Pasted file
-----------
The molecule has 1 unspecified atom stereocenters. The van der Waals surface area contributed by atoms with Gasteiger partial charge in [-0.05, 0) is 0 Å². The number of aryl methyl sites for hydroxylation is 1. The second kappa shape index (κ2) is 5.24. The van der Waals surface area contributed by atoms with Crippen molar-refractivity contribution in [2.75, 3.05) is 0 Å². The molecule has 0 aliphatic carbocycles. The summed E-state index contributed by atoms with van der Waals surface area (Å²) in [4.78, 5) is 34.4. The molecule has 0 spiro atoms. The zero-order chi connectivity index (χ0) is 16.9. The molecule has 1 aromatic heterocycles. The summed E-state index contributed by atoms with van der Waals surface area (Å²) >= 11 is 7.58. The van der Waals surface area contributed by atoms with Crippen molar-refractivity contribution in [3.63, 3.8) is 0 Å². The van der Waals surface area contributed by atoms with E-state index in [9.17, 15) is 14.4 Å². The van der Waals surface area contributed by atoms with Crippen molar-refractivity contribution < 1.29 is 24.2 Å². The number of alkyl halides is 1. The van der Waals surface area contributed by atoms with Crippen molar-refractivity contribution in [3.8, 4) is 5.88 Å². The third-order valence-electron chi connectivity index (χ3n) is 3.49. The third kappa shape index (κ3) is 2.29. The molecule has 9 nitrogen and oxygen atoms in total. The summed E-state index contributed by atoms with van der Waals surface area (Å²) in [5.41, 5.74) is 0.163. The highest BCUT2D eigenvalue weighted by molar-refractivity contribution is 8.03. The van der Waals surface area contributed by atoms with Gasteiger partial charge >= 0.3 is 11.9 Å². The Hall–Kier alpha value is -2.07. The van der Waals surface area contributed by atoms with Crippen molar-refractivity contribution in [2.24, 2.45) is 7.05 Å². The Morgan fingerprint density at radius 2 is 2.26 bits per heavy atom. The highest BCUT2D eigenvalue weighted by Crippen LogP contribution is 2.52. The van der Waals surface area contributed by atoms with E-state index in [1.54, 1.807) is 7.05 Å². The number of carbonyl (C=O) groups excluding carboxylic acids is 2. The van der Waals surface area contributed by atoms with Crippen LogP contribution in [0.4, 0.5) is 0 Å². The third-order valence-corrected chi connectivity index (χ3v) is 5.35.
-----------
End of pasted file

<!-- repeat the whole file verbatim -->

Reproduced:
The molecule has 1 unspecified atom stereocenters. The van der Waals surface area contributed by atoms with Gasteiger partial charge in [-0.05, 0) is 0 Å². The number of aryl methyl sites for hydroxylation is 1. The second kappa shape index (κ2) is 5.24. The van der Waals surface area contributed by atoms with Crippen molar-refractivity contribution in [2.75, 3.05) is 0 Å². The molecule has 0 aliphatic carbocycles. The summed E-state index contributed by atoms with van der Waals surface area (Å²) in [4.78, 5) is 34.4. The molecule has 0 spiro atoms. The zero-order chi connectivity index (χ0) is 16.9. The molecule has 1 aromatic heterocycles. The summed E-state index contributed by atoms with van der Waals surface area (Å²) >= 11 is 7.58. The van der Waals surface area contributed by atoms with Crippen molar-refractivity contribution in [3.63, 3.8) is 0 Å². The van der Waals surface area contributed by atoms with E-state index in [9.17, 15) is 14.4 Å². The van der Waals surface area contributed by atoms with Crippen molar-refractivity contribution < 1.29 is 24.2 Å². The number of alkyl halides is 1. The van der Waals surface area contributed by atoms with Crippen molar-refractivity contribution in [3.8, 4) is 5.88 Å². The third-order valence-electron chi connectivity index (χ3n) is 3.49. The third kappa shape index (κ3) is 2.29. The molecule has 9 nitrogen and oxygen atoms in total. The summed E-state index contributed by atoms with van der Waals surface area (Å²) in [5.41, 5.74) is 0.163. The highest BCUT2D eigenvalue weighted by molar-refractivity contribution is 8.03. The van der Waals surface area contributed by atoms with Gasteiger partial charge >= 0.3 is 11.9 Å². The Hall–Kier alpha value is -2.07. The van der Waals surface area contributed by atoms with Crippen molar-refractivity contribution in [2.24, 2.45) is 7.05 Å². The Morgan fingerprint density at radius 2 is 2.26 bits per heavy atom. The highest BCUT2D eigenvalue weighted by Crippen LogP contribution is 2.52. The van der Waals surface area contributed by atoms with E-state index in [1.54, 1.807) is 7.05 Å². The number of carbonyl (C=O) groups excluding carboxylic acids is 2. The van der Waals surface area contributed by atoms with Crippen LogP contribution in [0.4, 0.5) is 0 Å². The third-order valence-corrected chi connectivity index (χ3v) is 5.35.